Monday, April 30, 2012

Good Foundations

In umpty years of quilting, I've never tried a foundation pieced quilt before, and now, voila - I have.  Wowser - addictive, and accurate.  Foundation piecing - where have you been all  my life.  (FP says nothing, which really, when all is considered, is for the best.)
The name of this block is "Square in a Square".  It's also known as "Economy,"
although I have no idea as to the back story for that.  It's not the most frugal use of fabric I've ever encountered.  Maybe because when all is said and done, it's a basically a 9-Patch block. 
 You sew the fabrics directly to the foundation paper.  The placement numbers tell you which fabrics go on first.  Start in the center and work out - pretty logical, you have to say it.
When you have sewed all 9 fabric units into place, here's what you've got.
 And then it's time to start peeling off the foundation paper.  This can be fun.  Look, Mommy!  I made shapes!  See!
 And when the paper is removed, there you have it.  A completed and very accurate quilt block.  And I should add that this is the wrong side.  The pretty side is the up side.  The interesting side is the down side.  See?  Of course you do.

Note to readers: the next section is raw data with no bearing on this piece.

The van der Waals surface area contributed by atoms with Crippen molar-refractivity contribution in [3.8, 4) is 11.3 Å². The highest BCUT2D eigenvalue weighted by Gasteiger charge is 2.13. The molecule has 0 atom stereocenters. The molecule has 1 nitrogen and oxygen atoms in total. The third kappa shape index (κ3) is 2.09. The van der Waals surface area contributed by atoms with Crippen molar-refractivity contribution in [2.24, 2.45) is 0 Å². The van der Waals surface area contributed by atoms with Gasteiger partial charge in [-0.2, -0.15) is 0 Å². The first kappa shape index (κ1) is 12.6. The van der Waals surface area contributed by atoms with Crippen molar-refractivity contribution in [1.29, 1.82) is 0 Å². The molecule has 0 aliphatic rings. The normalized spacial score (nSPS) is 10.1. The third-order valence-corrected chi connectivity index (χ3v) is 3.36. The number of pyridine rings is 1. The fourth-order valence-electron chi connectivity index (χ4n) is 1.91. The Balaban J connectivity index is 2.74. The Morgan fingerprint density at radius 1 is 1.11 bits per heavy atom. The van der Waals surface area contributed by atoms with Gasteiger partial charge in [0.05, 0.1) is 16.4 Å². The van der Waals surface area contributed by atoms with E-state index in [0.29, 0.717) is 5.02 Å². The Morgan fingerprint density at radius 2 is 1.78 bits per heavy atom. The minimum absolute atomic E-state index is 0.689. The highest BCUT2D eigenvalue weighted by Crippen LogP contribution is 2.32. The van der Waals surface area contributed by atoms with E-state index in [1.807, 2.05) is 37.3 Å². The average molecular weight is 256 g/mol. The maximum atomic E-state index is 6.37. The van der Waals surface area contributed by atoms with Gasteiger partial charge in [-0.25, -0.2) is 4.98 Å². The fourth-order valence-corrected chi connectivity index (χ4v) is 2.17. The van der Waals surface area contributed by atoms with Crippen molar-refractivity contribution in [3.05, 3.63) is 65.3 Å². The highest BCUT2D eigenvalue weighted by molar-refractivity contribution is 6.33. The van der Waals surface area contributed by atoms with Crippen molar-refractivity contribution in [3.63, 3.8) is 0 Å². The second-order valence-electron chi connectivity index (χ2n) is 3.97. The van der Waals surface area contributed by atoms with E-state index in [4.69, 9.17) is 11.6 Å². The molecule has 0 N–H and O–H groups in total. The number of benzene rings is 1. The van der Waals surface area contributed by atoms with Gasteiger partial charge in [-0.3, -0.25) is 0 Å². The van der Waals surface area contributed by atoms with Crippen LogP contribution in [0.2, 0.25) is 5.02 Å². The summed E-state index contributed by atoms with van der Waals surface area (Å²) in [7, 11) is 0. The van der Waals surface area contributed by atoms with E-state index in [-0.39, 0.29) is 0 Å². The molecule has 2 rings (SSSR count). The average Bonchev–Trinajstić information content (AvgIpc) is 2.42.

Lots and lots of them!  I'm thinking 80 of these six-inch babies will make a pleasant little quilt.  40 with a light-dark-light combination, and 40 with a dark-light-dark configuration. 
This is the self-proclaimed 'easiest' of the blocks in the book I used. I foundation pieced with Alex Anderson.  She says a child could sew this block.  Me personally?  Whatever...but I do not wish to meet this child.  Of course, 'child' is a relative term.  Does she mean an actual child? A third grader, perhaps?  Or a younger adolescent?  I can see a careful, patient 12-year-old stitching a few of them.   If you know any careful, patient 12-year-olds, we can experiment. 

I can't say that I know any actual, Real Life children who would enjoy patiently, carefully stitching their way through enough blocks to produce even a placemat, but I know several who would love to pick the foundation paper off the back all 80 of these blocks.  (Which brings up an interesting thought: why am I not asking them to do this?  Hummm....)

So, when this little quilt fellow here grows up, when the blocks are stitched into rows, and the rows joined to form the top, and sandwiching and quilting occurs, it will be in the general neighborhood of  48 by 60 inches, plus whatever borders I've opted to use.  Overall, a lap or a nap quilt.  For me.  Because by the time I've completed it, I will be tired.

1 comment:

Pretty Knitty said...

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